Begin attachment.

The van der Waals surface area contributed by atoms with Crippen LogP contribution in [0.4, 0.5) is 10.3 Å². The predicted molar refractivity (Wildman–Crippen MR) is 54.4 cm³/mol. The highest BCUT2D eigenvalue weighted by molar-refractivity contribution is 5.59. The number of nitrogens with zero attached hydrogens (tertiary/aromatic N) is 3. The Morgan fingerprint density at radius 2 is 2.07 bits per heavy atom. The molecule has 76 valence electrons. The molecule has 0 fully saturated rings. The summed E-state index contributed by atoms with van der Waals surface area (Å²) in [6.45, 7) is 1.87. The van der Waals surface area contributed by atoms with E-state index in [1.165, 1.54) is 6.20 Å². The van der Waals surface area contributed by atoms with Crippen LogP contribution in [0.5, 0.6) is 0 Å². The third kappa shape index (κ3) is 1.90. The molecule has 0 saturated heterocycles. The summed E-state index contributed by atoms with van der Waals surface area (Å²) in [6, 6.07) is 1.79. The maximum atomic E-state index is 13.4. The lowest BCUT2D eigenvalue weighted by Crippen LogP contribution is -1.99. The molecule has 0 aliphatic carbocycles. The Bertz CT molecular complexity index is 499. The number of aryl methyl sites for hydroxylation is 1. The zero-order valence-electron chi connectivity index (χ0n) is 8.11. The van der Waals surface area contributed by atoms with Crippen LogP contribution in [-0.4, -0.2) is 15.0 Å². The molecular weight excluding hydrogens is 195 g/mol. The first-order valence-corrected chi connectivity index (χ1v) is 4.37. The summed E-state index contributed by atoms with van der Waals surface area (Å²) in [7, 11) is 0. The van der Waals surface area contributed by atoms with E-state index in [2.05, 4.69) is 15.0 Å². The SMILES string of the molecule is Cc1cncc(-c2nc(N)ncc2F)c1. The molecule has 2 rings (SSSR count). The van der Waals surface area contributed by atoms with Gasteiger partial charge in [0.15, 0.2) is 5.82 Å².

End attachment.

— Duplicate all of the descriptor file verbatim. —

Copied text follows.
The van der Waals surface area contributed by atoms with Crippen LogP contribution in [0.4, 0.5) is 10.3 Å². The predicted molar refractivity (Wildman–Crippen MR) is 54.4 cm³/mol. The highest BCUT2D eigenvalue weighted by molar-refractivity contribution is 5.59. The number of nitrogens with zero attached hydrogens (tertiary/aromatic N) is 3. The Morgan fingerprint density at radius 2 is 2.07 bits per heavy atom. The molecule has 76 valence electrons. The molecule has 0 fully saturated rings. The summed E-state index contributed by atoms with van der Waals surface area (Å²) in [6.45, 7) is 1.87. The van der Waals surface area contributed by atoms with E-state index in [1.165, 1.54) is 6.20 Å². The van der Waals surface area contributed by atoms with Crippen LogP contribution in [0.5, 0.6) is 0 Å². The third kappa shape index (κ3) is 1.90. The molecule has 0 saturated heterocycles. The summed E-state index contributed by atoms with van der Waals surface area (Å²) in [6, 6.07) is 1.79. The maximum atomic E-state index is 13.4. The lowest BCUT2D eigenvalue weighted by Crippen LogP contribution is -1.99. The molecule has 0 aliphatic carbocycles. The Bertz CT molecular complexity index is 499. The number of aryl methyl sites for hydroxylation is 1. The zero-order valence-electron chi connectivity index (χ0n) is 8.11. The van der Waals surface area contributed by atoms with Crippen LogP contribution in [-0.4, -0.2) is 15.0 Å². The molecular weight excluding hydrogens is 195 g/mol. The first-order valence-corrected chi connectivity index (χ1v) is 4.37. The summed E-state index contributed by atoms with van der Waals surface area (Å²) in [7, 11) is 0. The van der Waals surface area contributed by atoms with E-state index in [2.05, 4.69) is 15.0 Å². The SMILES string of the molecule is Cc1cncc(-c2nc(N)ncc2F)c1. The molecule has 2 rings (SSSR count). The van der Waals surface area contributed by atoms with Gasteiger partial charge in [0.15, 0.2) is 5.82 Å².